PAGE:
FY23 Budget and Appropriations. Last week, the House Appropriations Committee passed all of its bills out of committee with largely partisan votes and the bills now await floor action later this summer. In the Senate, timing on Senate Appropriations Committee action is uncertain as there is still no agreement on topline figures and Chairman Leahy is now out as he recovers from surgery for a hip replacement caused by a fall late last month. Senator Patty Murray (D-WA) is expected to assist with some of Senator Leahy’s appropriations responsibilities during his absence. It is possible that the Committee could post its draft bills and reports at some time in July instead of holding markups. Also of note, the Congressional Budget Office on Friday released its analysis of the discretionary spending proposals in the President’s 2023 budget highlighting the difference between defense and nondefense levels. When excluding spending for the infrastructure bill and other emergencies, the CBO estimates that under the Administration’s request, defense spending would increase $31 billion (or almost 4 percent) and nondefense spending would increase $82 billion (or 11 percent, reflecting the Biden budget’s relative lack of parity between the two categories of spending. House and Senate negotiators have yet to specify if parity for topline spending levels will be based on dollar amounts or percentages of overall spending.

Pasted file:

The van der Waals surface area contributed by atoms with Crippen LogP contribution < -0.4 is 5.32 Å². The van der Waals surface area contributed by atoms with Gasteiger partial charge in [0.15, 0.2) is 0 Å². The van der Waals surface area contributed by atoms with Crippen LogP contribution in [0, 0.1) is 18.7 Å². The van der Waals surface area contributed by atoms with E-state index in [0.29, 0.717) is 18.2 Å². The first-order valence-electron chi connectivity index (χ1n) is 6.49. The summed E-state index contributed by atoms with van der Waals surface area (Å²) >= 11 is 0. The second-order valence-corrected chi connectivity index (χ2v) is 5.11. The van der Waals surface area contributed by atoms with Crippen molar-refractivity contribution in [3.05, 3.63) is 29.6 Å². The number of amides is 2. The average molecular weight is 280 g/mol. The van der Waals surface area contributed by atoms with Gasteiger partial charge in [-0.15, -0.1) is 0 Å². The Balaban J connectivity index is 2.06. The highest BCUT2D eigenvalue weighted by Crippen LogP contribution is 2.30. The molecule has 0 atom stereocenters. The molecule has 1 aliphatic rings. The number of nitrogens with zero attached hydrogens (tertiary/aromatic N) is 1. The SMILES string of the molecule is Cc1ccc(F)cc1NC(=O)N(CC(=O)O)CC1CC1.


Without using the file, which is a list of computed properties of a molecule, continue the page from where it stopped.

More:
Defense Authorization. When the House returns, it will begin floor activity on the annual defense authorization act. Members had until yesterday to submit amendments to the House Rules Committee for floor consideration and over 1000 amendments were submitted. It is expected that there will be an amendment to remove the $37 billion authorized increase in defense spending that was added to the bill by the House Armed Services Committee. A similar amendment failed last year on the floor. While the Senate Armed Services Committee approved its version of the bill in June, no date has been set as to when it will go to the floor although Chairman Jack Reed (D-RI) would like it to be in July.